Soil organic matter may be more negatively affected by climate change than scientists previously thought. Plants, which send as much as 60 percent of their photosynthetically fixed carbon to their roots, can be affected by elevated carbon dioxide levels and then release altered secretions into the soil.

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Lawrence Livermore scientists and colleagues said in the March 30 edition of Nature Climate Change that oxalic acid—a “common root secretion”—promotes the loss of carbon in the soil through the freeing of organic compounds from their associations with minerals.

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Priming, the term for a “short-term” increase in microbial mineralization of soil carbon, can account for the loss of root secretion-induced soil carbon. Other studies have pointed to climate change as the reason for enhanced root secretions into soils of organic compounds. But recent studies show that increased root discharge may cause a loss of overall soil carbon.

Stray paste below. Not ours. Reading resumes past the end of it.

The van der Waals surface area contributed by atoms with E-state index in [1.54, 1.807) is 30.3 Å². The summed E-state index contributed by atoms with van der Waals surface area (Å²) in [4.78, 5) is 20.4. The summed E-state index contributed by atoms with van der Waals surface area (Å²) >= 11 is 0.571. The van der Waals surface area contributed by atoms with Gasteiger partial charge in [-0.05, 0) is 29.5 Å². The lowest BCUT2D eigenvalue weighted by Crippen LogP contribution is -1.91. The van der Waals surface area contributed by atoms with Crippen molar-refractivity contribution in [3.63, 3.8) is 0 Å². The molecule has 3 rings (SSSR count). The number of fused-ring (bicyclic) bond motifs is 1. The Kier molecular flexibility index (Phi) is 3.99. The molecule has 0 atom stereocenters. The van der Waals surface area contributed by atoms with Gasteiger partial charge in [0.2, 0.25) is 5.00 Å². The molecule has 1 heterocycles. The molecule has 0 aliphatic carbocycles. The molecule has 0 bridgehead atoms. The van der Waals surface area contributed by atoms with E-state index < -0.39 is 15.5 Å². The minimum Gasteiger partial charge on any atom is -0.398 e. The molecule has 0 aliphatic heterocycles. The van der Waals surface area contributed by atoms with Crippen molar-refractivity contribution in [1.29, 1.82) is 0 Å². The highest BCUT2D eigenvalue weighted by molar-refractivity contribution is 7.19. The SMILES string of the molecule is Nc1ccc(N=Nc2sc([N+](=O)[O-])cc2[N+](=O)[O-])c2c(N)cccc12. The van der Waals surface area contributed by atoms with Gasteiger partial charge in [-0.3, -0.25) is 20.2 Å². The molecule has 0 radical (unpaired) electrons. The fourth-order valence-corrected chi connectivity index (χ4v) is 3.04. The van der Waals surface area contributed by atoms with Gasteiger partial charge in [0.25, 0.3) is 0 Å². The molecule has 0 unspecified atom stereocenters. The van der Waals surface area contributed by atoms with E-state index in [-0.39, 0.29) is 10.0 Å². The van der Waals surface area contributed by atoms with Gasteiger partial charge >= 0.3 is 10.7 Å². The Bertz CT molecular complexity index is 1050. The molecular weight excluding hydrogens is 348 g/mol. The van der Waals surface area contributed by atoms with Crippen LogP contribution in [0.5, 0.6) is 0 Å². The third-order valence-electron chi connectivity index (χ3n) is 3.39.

“Our results provide new insights into the coupled biotic-abiotic mechanisms underlying the ‘priming’ phenomenon and challenge the assumption that mineral-associated carbon is protected from microbial cycling over millennial timescales,” said Jennifer Pett-Ridge, an LLNL scientist and co-author of the paper.

Pett-Ridge also mentioned that if root secretion rates continue to respond to climate change, as the scientists predict, the altered CO2 levels could increase metal and organic matter in the rooting zone, altering the soil.


Images by Flickr/BrewBooks and Hernan Pinera